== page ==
Divine inspiration is rarely a happy state. The 10th Century Benedictine nun Hildegard von Bingen experienced what she referred to as “the shade of the living light,” which would plunge her, for days at a time, into a realm of apocalyptic dreams and visions. Suffering from these attacks all her life, she came to understand them, at the age of 42, to be visio, or messages from the Divine.  It was a terrible burden, that destroyed her body and left her with a lingering dread of the unknown. The attacks would commandeer all five of her senses at once, but Hildegard would awaken, surrounded by her sisters in the order, with mysteries to share. And share she did: she became one of her century’s most prolific writers, illustrators, and composers of religious music. All things were connected by a lifeforce that she called viriditas, literally translated from Latin as “greenness.”

Photography by Wyatt Kostygan.


Beachscape painter Linda Richichi, by comparison, claims to hear what she calls the muse, speak to her with human language. Sometimes it tells her when a painting is complete, and other times it provides her with a fresh direction. Once, while Linda was sitting with her niece for a portrait, she claims to have downloaded a feeling of love from Mother Mary. “This painting doesn’t want to be you, anymore,” she hesitantly told her young model, “this painting wants to wear a veil.” Her niece, predictably, was shocked, but Richichi was profoundly moved by the experience.

It must be said, Richichi is a much more peaceful figure than the tragic Hildegard von Bingen. Her visions of coastal viriditas are imbued with a therapeutic quality, and Linda herself seems to experience nothing so much as delight when perched in front of her easel painting plein-air. Rather than a greenness, her paintings are alight with hazy blues and pinks, emotional waterscapes filled with dizzying perspective shifts. You may find her in any number of Sarasota’s most scenic locations, taking in the morning air, observing the ways that the light has changed the character of water, of palm trees or the sands. She sometimes smiles when she paints, and she only works inside when the weather forces her to do so. She has an easier time speaking with her brushes than she does her voice.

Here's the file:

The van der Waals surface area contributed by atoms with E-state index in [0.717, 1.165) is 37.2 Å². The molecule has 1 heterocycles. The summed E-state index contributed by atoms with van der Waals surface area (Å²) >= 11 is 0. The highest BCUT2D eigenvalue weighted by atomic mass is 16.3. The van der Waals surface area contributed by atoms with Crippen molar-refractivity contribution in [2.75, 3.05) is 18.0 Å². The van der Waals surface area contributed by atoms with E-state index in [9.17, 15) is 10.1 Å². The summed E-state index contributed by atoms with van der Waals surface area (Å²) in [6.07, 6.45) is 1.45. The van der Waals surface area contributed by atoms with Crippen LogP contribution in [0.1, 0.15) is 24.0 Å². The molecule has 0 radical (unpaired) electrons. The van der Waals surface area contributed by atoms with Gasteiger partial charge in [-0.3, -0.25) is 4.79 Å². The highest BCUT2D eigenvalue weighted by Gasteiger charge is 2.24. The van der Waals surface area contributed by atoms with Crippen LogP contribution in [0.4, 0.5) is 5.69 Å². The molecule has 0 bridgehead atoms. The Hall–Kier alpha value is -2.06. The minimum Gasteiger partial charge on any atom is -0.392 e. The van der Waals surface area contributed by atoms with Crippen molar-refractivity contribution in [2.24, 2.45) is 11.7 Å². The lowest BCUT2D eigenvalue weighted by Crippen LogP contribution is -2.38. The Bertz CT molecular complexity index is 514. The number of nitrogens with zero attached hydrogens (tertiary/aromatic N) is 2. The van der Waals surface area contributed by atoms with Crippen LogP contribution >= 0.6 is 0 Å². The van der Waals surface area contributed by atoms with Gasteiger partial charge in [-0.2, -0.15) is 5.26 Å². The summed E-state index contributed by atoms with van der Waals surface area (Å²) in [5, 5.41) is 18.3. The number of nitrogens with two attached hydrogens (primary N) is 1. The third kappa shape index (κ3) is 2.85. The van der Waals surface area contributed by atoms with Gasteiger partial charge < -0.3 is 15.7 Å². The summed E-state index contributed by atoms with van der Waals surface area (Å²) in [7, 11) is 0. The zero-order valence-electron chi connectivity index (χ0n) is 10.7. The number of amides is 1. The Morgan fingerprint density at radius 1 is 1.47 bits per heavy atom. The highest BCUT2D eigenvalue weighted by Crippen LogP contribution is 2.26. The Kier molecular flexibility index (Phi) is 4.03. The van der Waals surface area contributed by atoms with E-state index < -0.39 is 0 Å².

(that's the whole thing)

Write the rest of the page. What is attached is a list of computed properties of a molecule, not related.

The work itself is markedly abstract. Thick brushstrokes and idiosyncratic color choices make the paintings read like a brighter and more optimistic J.M. Turner. Some are peaceful, while others carry more than a hint of sublime terror. A few of them appear to be from landscapes outside of Earth’s atmosphere. When asked about the motivation behind a particularly deep and cloudless ocean vista, she takes out a sheet of paper filled with what can only be called spirit writing. A series of arabesques crowd the base of a column that juts across the page. Beneath the mysterious figures, Richichi writes, “There’s a place of higher consciousness and the muse helps us to know this place.” Lucky for the art going public, Richichi is here to translate those higher realms for we mortals.

Linda Richichi  art exhibition will run from opening night, January 24 till February 5.